Poll: Brown has double-digit lead over Whitman

California gubernatorial candidates Democrat Jerry Brown, right, and Republican Meg Whitman, left, shake hands on stage as Calif. Gov. Arnold Schwarzenegger looks on during the Women's Conference Tuesday, Oct. 26, 2010, in Long Beach, Calif. (AP Photo/Jae C. Hong)
October 28, 2010 12:00:00 AM PDT
If the polls are accurate, the race for governor is all but over. The California Field Poll shows 10 points now separate Democrat Jerry Brown from Republican Meg Whitman -- a double digit lead analysts say is too much to overcome. It is a major shift in a race considered too close to call just last month.

Whitman started her day in Salinas, and then on to Stockton and Thursday night she was at Republican headquarters in Walnut Creek. And she is everywhere on the air with her advertising, but the numbers say she has a very slim chance.

"It's not what our polls show, our internal polls show we are surging right, now momentum is moving our way, this race is a dead heat," Whitman said.

Her campaign is touting a couple of polls they have paid for that show the race is still too close to call, but the independent Field Poll is showing Brown with a big lead among independent and decline to state voters, up 49 to 33 percent. Among Latino voters he has got an even bigger advantage with 57 to 34 percent.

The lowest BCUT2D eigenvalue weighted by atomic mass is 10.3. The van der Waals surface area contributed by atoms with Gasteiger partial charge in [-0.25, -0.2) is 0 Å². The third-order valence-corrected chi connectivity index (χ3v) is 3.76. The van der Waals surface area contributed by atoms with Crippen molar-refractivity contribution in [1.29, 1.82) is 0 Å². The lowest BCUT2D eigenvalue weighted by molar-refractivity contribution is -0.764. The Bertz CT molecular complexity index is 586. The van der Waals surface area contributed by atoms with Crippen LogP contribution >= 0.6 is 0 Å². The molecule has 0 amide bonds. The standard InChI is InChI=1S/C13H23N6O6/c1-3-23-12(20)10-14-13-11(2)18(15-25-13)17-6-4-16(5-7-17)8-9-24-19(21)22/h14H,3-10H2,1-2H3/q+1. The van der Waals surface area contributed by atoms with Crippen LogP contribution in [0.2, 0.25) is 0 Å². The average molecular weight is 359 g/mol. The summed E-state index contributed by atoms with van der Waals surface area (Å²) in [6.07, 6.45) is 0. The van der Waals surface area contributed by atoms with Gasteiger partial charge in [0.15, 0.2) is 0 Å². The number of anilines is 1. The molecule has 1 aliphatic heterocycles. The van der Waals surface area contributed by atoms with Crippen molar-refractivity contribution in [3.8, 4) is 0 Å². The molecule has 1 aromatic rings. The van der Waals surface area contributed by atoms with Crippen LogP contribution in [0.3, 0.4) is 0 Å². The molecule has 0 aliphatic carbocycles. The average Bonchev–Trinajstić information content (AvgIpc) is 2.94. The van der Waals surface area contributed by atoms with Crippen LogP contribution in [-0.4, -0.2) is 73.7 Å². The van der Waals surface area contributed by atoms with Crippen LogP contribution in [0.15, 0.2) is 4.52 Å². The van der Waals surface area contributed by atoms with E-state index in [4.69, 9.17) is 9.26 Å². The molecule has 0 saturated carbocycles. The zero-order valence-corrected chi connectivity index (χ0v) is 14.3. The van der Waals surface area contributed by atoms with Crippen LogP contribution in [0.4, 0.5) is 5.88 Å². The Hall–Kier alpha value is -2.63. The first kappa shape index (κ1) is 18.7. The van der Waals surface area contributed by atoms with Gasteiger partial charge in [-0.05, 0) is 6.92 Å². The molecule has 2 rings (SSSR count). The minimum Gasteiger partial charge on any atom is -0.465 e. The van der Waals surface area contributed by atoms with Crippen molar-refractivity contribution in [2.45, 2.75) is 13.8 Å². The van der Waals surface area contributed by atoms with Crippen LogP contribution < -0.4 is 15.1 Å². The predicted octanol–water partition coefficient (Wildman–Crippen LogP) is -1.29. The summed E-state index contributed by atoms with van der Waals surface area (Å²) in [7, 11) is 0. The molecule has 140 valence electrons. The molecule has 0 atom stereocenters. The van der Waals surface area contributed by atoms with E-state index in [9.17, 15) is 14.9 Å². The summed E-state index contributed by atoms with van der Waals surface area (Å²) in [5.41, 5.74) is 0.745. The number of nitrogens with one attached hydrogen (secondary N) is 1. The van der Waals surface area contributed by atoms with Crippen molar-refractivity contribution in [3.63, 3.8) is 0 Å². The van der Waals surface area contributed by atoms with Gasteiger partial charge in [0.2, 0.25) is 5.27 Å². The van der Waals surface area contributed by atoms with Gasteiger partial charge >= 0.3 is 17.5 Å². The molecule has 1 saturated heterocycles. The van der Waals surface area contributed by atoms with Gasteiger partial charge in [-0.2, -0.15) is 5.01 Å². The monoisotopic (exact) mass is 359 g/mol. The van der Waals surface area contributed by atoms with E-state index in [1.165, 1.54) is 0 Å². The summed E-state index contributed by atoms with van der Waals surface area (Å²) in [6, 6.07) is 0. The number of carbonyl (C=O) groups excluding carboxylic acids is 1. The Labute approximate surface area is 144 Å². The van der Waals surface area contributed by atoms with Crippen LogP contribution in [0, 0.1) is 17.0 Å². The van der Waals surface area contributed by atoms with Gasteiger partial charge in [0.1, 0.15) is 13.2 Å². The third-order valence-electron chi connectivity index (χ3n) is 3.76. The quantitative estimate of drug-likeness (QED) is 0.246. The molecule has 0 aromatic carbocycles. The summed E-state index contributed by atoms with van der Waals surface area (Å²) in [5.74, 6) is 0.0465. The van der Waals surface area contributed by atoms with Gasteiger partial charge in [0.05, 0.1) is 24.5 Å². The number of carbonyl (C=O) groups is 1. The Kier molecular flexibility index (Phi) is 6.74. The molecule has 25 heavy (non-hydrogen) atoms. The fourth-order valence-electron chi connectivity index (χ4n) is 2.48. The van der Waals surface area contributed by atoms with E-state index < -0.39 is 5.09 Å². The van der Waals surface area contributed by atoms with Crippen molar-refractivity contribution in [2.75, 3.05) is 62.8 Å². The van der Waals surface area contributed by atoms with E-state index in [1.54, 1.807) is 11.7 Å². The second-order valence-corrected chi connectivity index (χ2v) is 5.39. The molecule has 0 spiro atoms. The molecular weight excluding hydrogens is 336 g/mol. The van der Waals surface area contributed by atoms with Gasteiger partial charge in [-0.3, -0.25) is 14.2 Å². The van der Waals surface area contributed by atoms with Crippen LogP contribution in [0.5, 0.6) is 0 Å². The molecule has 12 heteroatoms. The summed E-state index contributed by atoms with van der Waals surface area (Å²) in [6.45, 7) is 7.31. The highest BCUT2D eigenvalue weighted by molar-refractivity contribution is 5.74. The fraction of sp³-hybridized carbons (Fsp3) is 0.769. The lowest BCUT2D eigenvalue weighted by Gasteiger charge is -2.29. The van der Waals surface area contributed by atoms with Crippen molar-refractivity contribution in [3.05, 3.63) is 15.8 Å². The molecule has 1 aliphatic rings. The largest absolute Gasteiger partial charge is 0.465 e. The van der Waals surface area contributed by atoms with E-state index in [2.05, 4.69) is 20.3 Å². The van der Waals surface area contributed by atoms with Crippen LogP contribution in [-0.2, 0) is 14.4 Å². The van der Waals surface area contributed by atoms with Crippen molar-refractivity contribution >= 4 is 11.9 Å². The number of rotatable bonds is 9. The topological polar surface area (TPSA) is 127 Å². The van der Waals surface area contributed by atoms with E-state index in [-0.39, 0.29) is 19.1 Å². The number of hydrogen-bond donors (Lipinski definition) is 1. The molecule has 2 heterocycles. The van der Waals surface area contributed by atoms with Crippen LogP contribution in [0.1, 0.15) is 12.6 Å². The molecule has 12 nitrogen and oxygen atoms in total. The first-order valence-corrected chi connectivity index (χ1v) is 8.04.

The race was a dead heat in September.

"The past six weeks has been more about Whitman and it hasn't been good news for her," Field Poll Director Mark DeCamillo said.

DeCamillo suspects Latino voters were turned off by the way Whitman handled her former housekeeper. But Brown is also leading Whitman among women voters 51 to 35 percent.

"With respect to the women, I think the issue is likability, to be honest, I just don't think she's coming across in a way that's appealing to women," ABC7 political analyst Bruce Cain said.

Cain admits it is perplexing why Whitman is not connecting more with women voters. She would be the first woman ever elected governor of California.

But the odds of that happening now are somewhere near 10 percent, says DeCamillo.

"To overcome a 10 point advantage you need a game changer, something's got to change," he said.

Time is running out for Whitman; 21 percent of voters have already voted by mail or in early voting and among those voters. Brown again holds a significant advantage.

"And last minute ads, which 20 or 30 years ago could've made a big difference, aren't going to make a difference if 20 percent of the votes are already cast," Cain said.

Brown is making no public campaign appearances, playing defense.

"He just needs to make sure that the ground game is working and that no mistakes are made over the next three or four days," Cain said.

Both Cain and DeCamillo say the race is coming down to personality and biography and is not so much about the issues.

Brown is planning a state wide tour in the final three days of the campaign that will begin this weekend.


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